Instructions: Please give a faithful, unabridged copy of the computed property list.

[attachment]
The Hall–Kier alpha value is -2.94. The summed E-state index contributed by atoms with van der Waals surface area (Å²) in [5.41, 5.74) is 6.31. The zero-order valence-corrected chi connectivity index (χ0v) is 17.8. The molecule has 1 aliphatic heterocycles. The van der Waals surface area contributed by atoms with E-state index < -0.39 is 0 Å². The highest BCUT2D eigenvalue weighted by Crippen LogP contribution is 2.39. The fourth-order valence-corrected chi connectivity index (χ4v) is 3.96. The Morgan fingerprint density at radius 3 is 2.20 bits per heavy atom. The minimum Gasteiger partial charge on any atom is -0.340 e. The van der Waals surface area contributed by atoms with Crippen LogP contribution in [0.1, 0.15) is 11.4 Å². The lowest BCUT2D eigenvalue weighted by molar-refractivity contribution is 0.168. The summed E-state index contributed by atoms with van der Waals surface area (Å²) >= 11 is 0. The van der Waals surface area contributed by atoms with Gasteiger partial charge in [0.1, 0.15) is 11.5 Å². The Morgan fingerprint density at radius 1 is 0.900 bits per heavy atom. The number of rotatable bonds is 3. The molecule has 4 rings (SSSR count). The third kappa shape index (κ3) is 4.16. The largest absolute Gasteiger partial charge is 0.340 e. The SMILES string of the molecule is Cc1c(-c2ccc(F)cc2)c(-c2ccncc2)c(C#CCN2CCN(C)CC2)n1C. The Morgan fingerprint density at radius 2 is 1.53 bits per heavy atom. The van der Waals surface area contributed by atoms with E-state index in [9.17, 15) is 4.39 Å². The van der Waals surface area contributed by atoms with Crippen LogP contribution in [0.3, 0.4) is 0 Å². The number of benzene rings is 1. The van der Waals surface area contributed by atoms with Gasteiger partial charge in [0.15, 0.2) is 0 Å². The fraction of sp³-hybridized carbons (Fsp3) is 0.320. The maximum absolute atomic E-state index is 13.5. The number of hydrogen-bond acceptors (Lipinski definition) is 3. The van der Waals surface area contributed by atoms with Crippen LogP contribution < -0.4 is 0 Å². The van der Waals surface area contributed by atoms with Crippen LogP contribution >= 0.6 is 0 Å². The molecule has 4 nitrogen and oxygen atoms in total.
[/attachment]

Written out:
The Hall–Kier alpha value is -2.94. The summed E-state index contributed by atoms with van der Waals surface area (Å²) in [5.41, 5.74) is 6.31. The zero-order valence-corrected chi connectivity index (χ0v) is 17.8. The molecule has 1 aliphatic heterocycles. The van der Waals surface area contributed by atoms with E-state index < -0.39 is 0 Å². The highest BCUT2D eigenvalue weighted by Crippen LogP contribution is 2.39. The fourth-order valence-corrected chi connectivity index (χ4v) is 3.96. The Morgan fingerprint density at radius 3 is 2.20 bits per heavy atom. The minimum Gasteiger partial charge on any atom is -0.340 e. The van der Waals surface area contributed by atoms with Crippen LogP contribution in [0.1, 0.15) is 11.4 Å². The lowest BCUT2D eigenvalue weighted by molar-refractivity contribution is 0.168. The summed E-state index contributed by atoms with van der Waals surface area (Å²) >= 11 is 0. The van der Waals surface area contributed by atoms with Gasteiger partial charge in [0.1, 0.15) is 11.5 Å². The Morgan fingerprint density at radius 1 is 0.900 bits per heavy atom. The number of rotatable bonds is 3. The molecule has 4 rings (SSSR count). The third kappa shape index (κ3) is 4.16. The largest absolute Gasteiger partial charge is 0.340 e. The SMILES string of the molecule is Cc1c(-c2ccc(F)cc2)c(-c2ccncc2)c(C#CCN2CCN(C)CC2)n1C. The Morgan fingerprint density at radius 2 is 1.53 bits per heavy atom. The van der Waals surface area contributed by atoms with E-state index in [9.17, 15) is 4.39 Å². The van der Waals surface area contributed by atoms with Crippen LogP contribution in [0.3, 0.4) is 0 Å². The number of benzene rings is 1. The van der Waals surface area contributed by atoms with Gasteiger partial charge in [0.15, 0.2) is 0 Å². The fraction of sp³-hybridized carbons (Fsp3) is 0.320. The maximum absolute atomic E-state index is 13.5. The number of hydrogen-bond acceptors (Lipinski definition) is 3. The van der Waals surface area contributed by atoms with Crippen LogP contribution < -0.4 is 0 Å². The van der Waals surface area contributed by atoms with Crippen LogP contribution >= 0.6 is 0 Å². The molecule has 4 nitrogen and oxygen atoms in total.